Olympia needs a raise, secure scheduling, and paid sick & safe leave.
Workers in Olympia are pushing for a higher minimum wage because too many of us still can’t afford the basics, contribute to the economy, or even think about planning for a future.
With higher wages and other workplace protections we will be able to support local business, pay our bills, and feel like a part of this community.
Join us and let’s make this happen.
We are going door to door to gin up support of: raising the statewide minimum wage, making sure workers have secure scheduling, and ensuring the entire state gets paid sick leave. And when we say door to door we mean our elected officials’ offices and chambers.
Workers in Olympia made a giant 15 out of 16,906 pennies in front of Olympia City Hall to represent the number of workers in Olympia who are paid less than $15/hour.
Jae Townsend works at Jimmy John's in Olympia. She is taking action for $15 in Olympia because she wants to be shop and support local businesses instead of the big corporate chains. She can’t do that right now on the low wages she is paid.
Liam Anderson works at Eddie Bauer in Olympia. He is looking for a second job because the wages are so low. The problem is everyone else is looking too.
Holly West works at Capital Mall and has been pushing for a $15 minimum wage in Olympia. She’s testified in front of city council, brought more workers into the movement, and even led a people’s mic inside the annual Thurston County Chamber of Commerce dinner - right in the middle of their new CEO’s speech.
Chris talks about why it is important for people to have a living wage. In Olympia, that's a $15 minimum wage.
Juliet works in transitional housing in Olympia. She sees what happens to people who don't make a living wage - and she doesn't make $15 either.
Danny talks about winning $15 for Olympia would let people get their own place instead of surfing from couch to couch.
Jade talks about how a $15 minimum wage for Olympia would free her from the constant struggle she has in paying her bills.
The City of Olympia could become the next jurisdiction to raise wages and strengthen the local economy, now that Councilmember Jim Cooper has introduced new legislation which would phase in a $15 wage, and establish minimum standards for paid sick days and access to hours.
This coming Tuesday, October 27, Olympia City Council will meet to discuss raising Olympia's minimum wage. Workers in Olympia have been coming together and raising their voices over the past year to demand a $15 minimum wage and workers' rights. They've gone on strike, marched in the streets, met with politicians. And city council is listening.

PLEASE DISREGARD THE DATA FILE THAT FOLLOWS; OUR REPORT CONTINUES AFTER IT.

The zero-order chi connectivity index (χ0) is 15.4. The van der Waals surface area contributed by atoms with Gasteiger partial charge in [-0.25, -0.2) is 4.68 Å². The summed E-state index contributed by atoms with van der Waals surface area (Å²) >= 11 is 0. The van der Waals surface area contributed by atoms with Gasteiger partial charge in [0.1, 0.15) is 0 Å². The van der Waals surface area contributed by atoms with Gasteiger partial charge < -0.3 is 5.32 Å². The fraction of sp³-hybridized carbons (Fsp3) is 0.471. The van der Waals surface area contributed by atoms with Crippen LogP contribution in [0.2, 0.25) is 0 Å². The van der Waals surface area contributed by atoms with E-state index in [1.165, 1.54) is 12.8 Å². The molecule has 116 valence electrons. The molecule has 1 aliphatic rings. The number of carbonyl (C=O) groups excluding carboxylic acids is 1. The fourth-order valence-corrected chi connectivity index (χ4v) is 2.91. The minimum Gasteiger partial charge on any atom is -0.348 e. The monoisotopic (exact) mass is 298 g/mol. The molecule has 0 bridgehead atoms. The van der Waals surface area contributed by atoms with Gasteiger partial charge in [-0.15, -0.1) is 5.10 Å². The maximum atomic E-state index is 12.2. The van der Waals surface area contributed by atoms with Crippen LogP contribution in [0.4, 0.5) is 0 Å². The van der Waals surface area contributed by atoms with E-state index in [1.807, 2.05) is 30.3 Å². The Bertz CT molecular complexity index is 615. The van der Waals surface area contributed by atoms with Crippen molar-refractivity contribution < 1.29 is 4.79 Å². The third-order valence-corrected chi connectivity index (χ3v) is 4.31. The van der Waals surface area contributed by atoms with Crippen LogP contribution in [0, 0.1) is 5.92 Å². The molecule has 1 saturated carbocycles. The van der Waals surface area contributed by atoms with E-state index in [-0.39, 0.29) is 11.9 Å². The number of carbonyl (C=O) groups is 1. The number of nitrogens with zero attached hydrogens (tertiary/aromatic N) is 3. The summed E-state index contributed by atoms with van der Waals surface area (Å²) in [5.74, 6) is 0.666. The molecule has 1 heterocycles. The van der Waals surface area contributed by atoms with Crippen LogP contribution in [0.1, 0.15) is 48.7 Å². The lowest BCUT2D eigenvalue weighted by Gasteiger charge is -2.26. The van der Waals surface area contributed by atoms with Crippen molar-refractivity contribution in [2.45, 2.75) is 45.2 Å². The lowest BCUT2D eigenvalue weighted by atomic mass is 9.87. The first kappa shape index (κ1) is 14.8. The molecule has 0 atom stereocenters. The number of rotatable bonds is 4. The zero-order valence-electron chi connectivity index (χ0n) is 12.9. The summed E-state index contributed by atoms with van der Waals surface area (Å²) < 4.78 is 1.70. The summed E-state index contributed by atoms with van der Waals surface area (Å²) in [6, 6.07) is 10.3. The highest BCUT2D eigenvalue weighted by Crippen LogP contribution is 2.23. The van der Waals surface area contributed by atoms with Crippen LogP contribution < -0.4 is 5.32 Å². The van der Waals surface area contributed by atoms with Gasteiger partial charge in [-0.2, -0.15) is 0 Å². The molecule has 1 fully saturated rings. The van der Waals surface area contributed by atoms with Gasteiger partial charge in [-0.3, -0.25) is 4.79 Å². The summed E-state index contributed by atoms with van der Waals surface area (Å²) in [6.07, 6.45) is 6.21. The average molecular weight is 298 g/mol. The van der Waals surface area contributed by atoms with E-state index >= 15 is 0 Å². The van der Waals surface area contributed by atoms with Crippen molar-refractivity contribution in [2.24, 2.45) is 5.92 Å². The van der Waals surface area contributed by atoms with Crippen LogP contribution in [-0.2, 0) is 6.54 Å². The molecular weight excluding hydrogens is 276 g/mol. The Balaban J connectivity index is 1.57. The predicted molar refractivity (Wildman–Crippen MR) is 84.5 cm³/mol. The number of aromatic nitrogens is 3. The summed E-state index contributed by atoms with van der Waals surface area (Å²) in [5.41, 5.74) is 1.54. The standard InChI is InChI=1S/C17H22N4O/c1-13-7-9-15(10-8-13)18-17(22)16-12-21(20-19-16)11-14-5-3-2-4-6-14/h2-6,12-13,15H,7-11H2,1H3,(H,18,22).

Add your name and show your support for $15 for Olympia.
Holly spoke to the Olympia City Council about the need for a $15 minimum wage.
Nicola works in Olympia and testified in front of the Olympia City Council on the need for $15.
On September 26th at Heritage Park in Olympia, join us as workers and community members have a community day in support of $15 for Olympia. Food, live music, art projects, guest speakers, and more are all happening.
NIchole works at McDonald's in Olympia. She testified to the Olympia City Council about the need for the city to get a $15 minimum wage.
The Thurston County Chamber of Commerce is teaming up with the Washington Restaurant Association to oppose the $15 minimum wage in Olympia — and then they invited Alaska Airlines CEO Brad Tilden to be their keynote speaker. So Olympia workers showed up and made sure their voices were heard too.
Raising wages in Olympia is good for workers, good for our community, and good for the whole economy.
- 17.4% of Olympia residents required support from food stamps (SNAP) in the past 12 months
- 30.1% of students in the Olympia School District receive free or reduced-price lunches, and 472 students are currently homeless.
- 9.8% of employed people in Olympia have incomes below the poverty level, which is just $15,930 for a household of two.
We're already making news
"About 69 percent of Olympia voters support the establishment of a $15 minimum wage in the city, with the same number saying they would likely vote yes on such an initiative."
"The current minimum wages fall short of what Olympia considers a living wage for single adults, which is $13.64 an hour, according to the city's comprehensive plan."
"Roughly 40 enthusiastic protestors at Olympia's City Hall are saying the state's minimum wage of $9.47 an hour isn't enough to live on. They say $15 an hour is what it takes to rent an apartment in Olympia and meet basic needs."